Last month, we hosted our annual Survivorship Event to celebrate the lives of former patients.
More than 10 million Americans are alive with a personal history of cancer and there are 1.4 million people diagnosed with cancer each year. Increasing innovations in medical technology have led to earlier diagnoses and improved treatment of many cancers, resulting in more cancer survivors. However, cancer survivorship is a largely understudied area.
There are several varying definitions of a cancer survivor. When cancer was incurable, the term “survivor” applied to the family members whose loved one died from the disease. As improvements in treatment occurred in the 1960′s, physicians began to refer to “cancer survivors” as those who had survived 5 years past their diagnosis or treatment.
More recently, the definition has evolved with the National Action Plan defining the term “cancer survivors” as people who have been diagnosed with cancer and the people in their lives who are affected by their diagnosis, including family members, friends, and caregivers.
The National Coalition for Cancer Survivorship (NCCS) defines “survivors” as an individual from the time of diagnosis through the remaining years of life.
Though there are many varying definitions of a “cancer survivor”, there are many issues that they all face including the fear of recurrence, anxiety, depression, sadness, uncertainty and a heightened sense of vulnerability. Survivors also face employment and insurance problems, as well as physical limitations because of the tumor and treatment. In addition, there are many barriers to optimal cancer survivorship care that exist in today’s health care arena. Due to a fragmented delivery system consisting of multiple different physicians, including a surgeon, medical oncologist, radiation oncologist, and primary care provider, patients often can feel lost without guidance and direction. Cancer patients also may not receive necessary noncancer care if their cancer diagnosis shifts attention away from care that is routine but necessary. Additional barriers include a lack of awareness of the late effects of cancer and its treatment, as patients and primary care physicians do not routinely receive a summary of their treatments or possible late effects.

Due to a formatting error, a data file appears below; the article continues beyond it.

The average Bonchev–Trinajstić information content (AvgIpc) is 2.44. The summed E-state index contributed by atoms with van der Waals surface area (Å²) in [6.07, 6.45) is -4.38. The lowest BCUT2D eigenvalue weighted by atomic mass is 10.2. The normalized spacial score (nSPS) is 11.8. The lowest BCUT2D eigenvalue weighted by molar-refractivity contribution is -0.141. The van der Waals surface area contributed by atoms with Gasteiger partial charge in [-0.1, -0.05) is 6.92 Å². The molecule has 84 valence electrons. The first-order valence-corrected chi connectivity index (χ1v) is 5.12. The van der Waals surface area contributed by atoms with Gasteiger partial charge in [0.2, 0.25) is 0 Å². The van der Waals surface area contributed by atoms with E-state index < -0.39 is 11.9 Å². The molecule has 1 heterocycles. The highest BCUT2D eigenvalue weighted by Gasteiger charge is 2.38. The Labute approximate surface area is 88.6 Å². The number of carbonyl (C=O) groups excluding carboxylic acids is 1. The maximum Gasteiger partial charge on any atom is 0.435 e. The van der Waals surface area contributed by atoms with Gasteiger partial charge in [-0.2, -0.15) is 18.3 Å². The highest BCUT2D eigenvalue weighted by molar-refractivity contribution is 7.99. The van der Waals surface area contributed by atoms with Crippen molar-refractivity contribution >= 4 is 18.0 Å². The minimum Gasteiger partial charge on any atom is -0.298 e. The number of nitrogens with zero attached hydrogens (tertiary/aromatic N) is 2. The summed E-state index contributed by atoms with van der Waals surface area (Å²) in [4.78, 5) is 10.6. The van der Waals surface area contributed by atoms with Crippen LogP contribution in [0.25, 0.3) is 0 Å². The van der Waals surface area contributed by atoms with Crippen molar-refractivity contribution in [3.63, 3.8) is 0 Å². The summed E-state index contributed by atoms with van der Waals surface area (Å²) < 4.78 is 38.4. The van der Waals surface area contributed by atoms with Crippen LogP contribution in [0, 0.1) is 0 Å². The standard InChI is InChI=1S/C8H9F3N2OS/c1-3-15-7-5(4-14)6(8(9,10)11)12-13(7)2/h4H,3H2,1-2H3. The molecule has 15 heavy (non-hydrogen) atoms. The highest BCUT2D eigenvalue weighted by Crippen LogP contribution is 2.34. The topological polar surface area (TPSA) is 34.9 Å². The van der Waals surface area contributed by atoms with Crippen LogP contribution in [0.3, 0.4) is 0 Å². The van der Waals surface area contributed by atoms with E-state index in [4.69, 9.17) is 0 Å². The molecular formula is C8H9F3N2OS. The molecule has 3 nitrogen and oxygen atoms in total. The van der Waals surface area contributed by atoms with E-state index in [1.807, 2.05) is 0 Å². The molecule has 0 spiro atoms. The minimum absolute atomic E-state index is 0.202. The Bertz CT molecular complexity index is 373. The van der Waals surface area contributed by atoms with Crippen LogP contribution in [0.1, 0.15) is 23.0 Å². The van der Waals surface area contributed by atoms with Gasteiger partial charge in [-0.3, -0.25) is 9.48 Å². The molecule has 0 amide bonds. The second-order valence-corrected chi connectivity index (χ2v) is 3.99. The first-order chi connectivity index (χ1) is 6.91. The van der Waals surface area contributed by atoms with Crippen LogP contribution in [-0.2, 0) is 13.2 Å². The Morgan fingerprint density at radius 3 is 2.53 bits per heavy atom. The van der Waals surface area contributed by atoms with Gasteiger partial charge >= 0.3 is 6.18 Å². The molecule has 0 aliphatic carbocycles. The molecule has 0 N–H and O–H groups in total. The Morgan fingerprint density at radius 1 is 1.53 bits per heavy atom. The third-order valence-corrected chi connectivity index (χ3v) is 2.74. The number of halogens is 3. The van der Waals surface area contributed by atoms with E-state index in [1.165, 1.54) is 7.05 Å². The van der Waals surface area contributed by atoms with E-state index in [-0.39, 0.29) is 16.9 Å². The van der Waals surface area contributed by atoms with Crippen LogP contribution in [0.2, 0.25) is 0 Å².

Cancer survivors face numerous physical, psychological, and social, spiritual, and financial issues throughout their diagnosis and treatment and for the remaining years of their lives.
Many recent sources such as From Cancer Patient to Cancer Survivor – Lost in Transition, a report by the Institute of Medicine and National Research Council of the National Academies, as well as A National Action Plan for Cancer Survivorship: Advancing Public Health Strategies, a report cosponsored by the Centers for Disease Control and Prevention stress the importance of survivorship. We must translate these recommendations from these two reports.
At Oncology Consultants, we feel that a shared care model where all treating physicians have a common understanding through a collaborative team effort is imperative. This allows a smooth transition from active cancer treatment to survivorship care not only for patients and physicians, but also family members, nurses, and other health care professionals. The time for action is now, as survivorship is life!
“We saw it in the faces, heard it in the laughter and felt it in the tears of remembrance. We welcomed over one hundred p
atients, friends, family members and personnel. “ - Robin Arrambide, Nurse Navigator, on our recent Survivorship Event.